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Macromol Biosci. 2004 Mar 15;4(3):146-56.

Evolution of polyhydroxyalkanoate (PHA) production system by "enzyme evolution": successful case studies of directed evolution.

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Division of Molecular Chemistry, Graduate School of Engineering, Hokkaido University, Sapporo 060-8628, Japan.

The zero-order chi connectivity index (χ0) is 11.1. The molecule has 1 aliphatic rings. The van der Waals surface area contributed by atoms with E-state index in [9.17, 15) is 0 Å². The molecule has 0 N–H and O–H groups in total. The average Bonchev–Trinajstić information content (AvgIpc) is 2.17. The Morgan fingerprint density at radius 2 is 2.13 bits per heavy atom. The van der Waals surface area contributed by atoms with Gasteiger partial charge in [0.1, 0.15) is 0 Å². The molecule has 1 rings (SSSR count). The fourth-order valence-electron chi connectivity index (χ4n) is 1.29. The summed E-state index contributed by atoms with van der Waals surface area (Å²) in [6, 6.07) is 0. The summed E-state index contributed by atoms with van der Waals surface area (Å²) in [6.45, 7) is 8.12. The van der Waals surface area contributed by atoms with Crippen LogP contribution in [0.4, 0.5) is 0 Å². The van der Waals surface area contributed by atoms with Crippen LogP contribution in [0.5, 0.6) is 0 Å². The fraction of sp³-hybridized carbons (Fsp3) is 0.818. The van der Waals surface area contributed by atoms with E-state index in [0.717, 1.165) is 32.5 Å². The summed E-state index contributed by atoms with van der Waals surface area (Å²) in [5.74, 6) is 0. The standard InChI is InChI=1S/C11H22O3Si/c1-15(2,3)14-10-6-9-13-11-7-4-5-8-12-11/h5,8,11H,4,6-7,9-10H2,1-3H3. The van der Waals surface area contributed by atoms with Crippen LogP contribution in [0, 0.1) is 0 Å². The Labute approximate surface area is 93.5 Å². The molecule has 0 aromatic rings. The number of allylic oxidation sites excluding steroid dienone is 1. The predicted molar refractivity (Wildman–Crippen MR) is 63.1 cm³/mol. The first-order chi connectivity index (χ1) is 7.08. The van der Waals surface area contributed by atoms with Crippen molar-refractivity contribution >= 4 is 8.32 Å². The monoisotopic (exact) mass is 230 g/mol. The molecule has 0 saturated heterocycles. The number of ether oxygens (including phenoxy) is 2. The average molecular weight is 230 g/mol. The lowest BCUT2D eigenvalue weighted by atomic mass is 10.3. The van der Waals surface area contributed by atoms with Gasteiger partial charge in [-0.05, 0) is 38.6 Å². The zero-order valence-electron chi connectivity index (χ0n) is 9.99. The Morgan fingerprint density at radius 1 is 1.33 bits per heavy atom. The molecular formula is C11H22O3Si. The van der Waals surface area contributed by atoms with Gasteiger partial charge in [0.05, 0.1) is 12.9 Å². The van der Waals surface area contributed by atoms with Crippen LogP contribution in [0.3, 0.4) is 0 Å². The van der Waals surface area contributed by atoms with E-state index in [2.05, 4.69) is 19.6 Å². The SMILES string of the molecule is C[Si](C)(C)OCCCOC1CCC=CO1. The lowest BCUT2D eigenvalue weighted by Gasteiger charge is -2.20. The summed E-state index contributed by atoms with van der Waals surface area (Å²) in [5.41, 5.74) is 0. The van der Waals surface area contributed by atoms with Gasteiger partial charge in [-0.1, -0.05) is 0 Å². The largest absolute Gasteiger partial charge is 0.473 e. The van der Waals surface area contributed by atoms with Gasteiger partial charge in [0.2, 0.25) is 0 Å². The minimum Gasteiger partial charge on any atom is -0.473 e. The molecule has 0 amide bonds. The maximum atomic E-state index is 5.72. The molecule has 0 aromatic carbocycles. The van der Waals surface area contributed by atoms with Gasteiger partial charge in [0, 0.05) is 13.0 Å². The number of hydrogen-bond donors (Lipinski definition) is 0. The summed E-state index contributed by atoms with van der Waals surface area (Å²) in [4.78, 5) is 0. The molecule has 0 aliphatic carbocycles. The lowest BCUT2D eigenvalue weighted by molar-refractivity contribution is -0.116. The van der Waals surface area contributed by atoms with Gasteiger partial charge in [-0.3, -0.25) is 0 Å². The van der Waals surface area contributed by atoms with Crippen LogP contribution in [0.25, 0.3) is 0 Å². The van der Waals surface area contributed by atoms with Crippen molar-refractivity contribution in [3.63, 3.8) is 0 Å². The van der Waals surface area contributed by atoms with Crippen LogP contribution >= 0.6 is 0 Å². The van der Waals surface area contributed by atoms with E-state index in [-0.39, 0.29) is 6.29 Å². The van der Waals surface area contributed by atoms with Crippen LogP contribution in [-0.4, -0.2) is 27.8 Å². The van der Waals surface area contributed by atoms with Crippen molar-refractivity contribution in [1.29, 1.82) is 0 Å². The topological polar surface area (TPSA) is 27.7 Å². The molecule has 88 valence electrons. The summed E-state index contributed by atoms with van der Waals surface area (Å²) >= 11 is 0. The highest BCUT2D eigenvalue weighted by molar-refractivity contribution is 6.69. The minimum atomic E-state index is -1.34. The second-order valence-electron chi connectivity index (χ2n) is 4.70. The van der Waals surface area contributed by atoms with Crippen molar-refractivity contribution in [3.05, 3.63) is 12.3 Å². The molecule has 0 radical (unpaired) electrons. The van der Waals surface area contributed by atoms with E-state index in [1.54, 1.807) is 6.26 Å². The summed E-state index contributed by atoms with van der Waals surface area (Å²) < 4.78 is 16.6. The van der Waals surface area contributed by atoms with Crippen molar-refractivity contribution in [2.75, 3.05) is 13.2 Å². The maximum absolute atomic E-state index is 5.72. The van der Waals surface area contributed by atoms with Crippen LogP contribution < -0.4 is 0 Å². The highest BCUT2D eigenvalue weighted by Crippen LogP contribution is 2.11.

Biotechnological studies towards the biosynthesis of polyhydroxyalkanoates (PHAs) biopolyesters have extensively progressed through the development of various metabolic engineering strategies. Historically, efficient PHA production has been achieved using the fermentation technology of naturally occurring PHA-producing bacteria based on external substrate manipulation (1st generation), and subsequent reinforcement with recombinant gene technology (2nd generation). More recently, "enzyme evolution" is becoming the 3rd generation approach for PHA production. A break-through in the chemical synthesis of macromolecules with desirable properties was achieved by the development of prominent chemical catalysts via "catalyst evolution", as represented by a series of Ziegler-Natta catalysts. Thus, one can easily accept the concept that the molecular evolution of the biocatalysts (enzymes) relevant to PHA synthesis will provide us with a chance to create novel PHA materials with high performance. The first trial of an in vitro enzyme evolution in PHA biosynthesis was reported by our group in 2001. The following literature data, as well as our own experimental results devoted to this new approach, have been accumulated over a short time. This review article focuses specifically on the concept and current case studies of the application of "enzyme evolution" to PHA biosynthesis.

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